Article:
Last year I did a Classic Children’s Book Challenge, and this would have been ideal for it. However it does sit in my personal Norfolk Books Challenge, and very good it is too. Arthur Ransome definitely spent a long time sailing the Norfolk Broads (which is where Castle Marsh is, in my mind).
The strange thing about the Swallows and Amazons series is that I think I only read the first when I was a kid – and I didn’t like it. My memory tells me it was set in the Lake District, and the children and their rivalry seemed old-fashioned and petty. Given that at that time I enjoyed Enid Blyton adventure stories, ‘old-fashioned’ is strange indeed!
Reading Coot Club was a trip of nostalgia, and I found myself wondering when it was written. I was estimating late 40s or early 50s, but I found when I got to the end it was published 1934. It is set on the Norfolk Broads, and documents the tension arising between the locals in the form of the Coot Club, Tom and his friends, who sail the rivers and lakes and protect wildlife, and the foreigners, who rent boats for holidays and tear up and down regardless of the courtesies of the rules of the road – which are there both for wildlife and other boaters.
The first time I went sailing for a week on the Norfolk Broads, it was exactly as described in this book – and this would be late 60s. Next time I went we had the luxury of a fridge on board. Ten years later (the last time I holidayed afloat) most of the old wooden sailing boats had been fitted with diesel engines so that quant poles* were consigned to history. A couple of years back my brother hired one for a week’s holiday and I joined them for a day and did the exact sail that is described in the first part of the story – and nothing has changed. Ranworth and its wildlife, Horning and its races, holidaymakers in cruisers being flummoxed by sailing boats criss-crossing in front of them, the coots and moorhens nesting at the side of the river, the boom of the bitterns… the stuck-up cruiser sailors with their yachting caps (and in the 60s, their cravats!) and the women with strangely gaudy unsuitable clothing and loud voices. Oh, it’s all still there! I’d add that the main change which could stop this adventure happening now is the ubiquity of mobile phones, but given we’re in Norfolk, and only one network works at my house, I suspect that reception is patchy over the Broads, so maybe you could still have this rollicking adventure of the local boy protecting the wildlife, arousing the ire of the foreigners, who pursue him all over the Broads, causing havoc wherever they go. Maybe today’s kids wouldn’t be able to hitch a lift on a passing wherry**, although you do still see the occasional one, but not a working one taking goods up the Yare to Norwich or down to Lowestoft.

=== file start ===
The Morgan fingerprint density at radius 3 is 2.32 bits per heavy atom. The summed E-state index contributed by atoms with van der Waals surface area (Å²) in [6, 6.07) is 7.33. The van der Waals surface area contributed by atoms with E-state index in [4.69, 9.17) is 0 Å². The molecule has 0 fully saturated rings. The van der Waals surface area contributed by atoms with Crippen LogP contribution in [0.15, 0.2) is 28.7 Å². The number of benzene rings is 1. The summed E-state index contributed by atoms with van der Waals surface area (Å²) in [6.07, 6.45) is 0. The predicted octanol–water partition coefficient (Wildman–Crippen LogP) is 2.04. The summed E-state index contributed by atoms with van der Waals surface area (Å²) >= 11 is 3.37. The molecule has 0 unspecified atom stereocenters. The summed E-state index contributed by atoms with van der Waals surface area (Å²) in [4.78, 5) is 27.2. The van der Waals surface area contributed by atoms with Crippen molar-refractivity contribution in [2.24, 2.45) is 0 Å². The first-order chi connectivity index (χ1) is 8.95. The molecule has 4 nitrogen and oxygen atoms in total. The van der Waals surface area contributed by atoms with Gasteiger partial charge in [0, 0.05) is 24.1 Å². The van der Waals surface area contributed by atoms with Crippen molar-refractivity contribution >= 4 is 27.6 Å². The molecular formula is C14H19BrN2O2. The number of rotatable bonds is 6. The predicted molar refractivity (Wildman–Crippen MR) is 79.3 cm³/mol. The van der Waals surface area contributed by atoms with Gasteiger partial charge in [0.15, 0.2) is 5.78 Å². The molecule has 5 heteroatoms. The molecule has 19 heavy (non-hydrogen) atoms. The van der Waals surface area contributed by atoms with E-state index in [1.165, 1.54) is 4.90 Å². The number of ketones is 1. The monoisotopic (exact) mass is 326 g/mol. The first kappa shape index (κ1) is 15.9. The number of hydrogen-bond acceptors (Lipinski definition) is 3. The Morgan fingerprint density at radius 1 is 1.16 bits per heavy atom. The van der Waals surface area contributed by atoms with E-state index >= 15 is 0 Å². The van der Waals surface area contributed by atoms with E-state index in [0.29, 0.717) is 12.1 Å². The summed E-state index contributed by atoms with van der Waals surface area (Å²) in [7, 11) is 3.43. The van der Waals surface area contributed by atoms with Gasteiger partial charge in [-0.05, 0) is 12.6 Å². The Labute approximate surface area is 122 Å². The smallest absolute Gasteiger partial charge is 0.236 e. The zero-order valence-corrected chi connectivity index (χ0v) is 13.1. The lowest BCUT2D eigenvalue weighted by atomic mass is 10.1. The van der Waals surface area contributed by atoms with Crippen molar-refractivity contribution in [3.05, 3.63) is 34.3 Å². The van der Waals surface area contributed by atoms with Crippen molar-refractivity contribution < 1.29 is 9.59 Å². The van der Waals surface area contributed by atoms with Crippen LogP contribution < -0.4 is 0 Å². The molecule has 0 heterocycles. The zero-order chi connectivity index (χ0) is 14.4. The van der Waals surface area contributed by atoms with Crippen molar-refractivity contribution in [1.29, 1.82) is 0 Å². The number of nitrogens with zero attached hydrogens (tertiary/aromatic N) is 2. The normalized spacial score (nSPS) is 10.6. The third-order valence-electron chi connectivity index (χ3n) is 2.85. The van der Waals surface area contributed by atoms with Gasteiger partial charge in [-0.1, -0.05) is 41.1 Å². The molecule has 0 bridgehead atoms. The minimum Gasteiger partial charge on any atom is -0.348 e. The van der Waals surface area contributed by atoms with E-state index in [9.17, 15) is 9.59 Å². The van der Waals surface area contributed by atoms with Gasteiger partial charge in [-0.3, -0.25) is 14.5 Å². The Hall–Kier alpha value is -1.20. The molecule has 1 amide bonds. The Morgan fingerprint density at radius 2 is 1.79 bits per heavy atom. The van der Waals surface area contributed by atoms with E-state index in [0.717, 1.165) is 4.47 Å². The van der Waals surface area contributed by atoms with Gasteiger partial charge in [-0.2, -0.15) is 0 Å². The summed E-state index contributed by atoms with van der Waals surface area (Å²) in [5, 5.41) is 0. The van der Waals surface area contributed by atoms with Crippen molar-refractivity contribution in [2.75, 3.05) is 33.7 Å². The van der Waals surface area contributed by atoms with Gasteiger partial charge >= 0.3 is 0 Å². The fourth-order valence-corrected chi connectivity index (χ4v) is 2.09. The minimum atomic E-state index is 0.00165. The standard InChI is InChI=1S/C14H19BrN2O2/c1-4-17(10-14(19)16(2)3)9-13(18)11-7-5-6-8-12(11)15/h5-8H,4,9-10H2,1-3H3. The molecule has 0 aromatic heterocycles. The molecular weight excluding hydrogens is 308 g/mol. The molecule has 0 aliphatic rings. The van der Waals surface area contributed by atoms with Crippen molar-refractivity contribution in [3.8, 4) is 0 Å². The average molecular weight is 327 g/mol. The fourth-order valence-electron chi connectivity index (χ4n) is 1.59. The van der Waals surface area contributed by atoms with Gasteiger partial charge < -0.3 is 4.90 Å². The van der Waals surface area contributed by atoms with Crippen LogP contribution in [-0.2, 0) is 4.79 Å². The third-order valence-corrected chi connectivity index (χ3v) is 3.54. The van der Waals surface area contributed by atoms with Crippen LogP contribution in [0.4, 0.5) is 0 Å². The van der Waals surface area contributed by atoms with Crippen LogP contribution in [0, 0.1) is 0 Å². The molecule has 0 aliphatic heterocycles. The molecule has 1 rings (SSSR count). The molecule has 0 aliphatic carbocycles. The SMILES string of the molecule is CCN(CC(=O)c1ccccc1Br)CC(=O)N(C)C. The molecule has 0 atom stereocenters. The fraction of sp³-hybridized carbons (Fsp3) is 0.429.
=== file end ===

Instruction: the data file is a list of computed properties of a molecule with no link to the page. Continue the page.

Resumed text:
So should it best be viewed as a historical novel for today’s kids? I suspect so. I had no trouble doing the same with Princess and the Goblin, or even Professor Branestawm. It’s a cracking story that rips along and got me thoroughly engrossed in it. I’m just not sure today’s youngsters would enjoy it unless they have a keen interest in wildlife or sailing. And that’s the only reason I didn’t give it five stars. Oh hang it – I’ll give it five stars.
*a quant pole is used for pushing the boat along the river when there’s no wind, like a punt or a gondola
** a Norfolk wherry is a traditional shallow sailing barge that used to carry goods all round the coast and up rivers, but is now only really seen when a few preserved boats have outings for pleasure.
PS Apologies to all Suffolk people – the southern Broads and River Waveney are in Suffolk and it is officially The Broads National Park.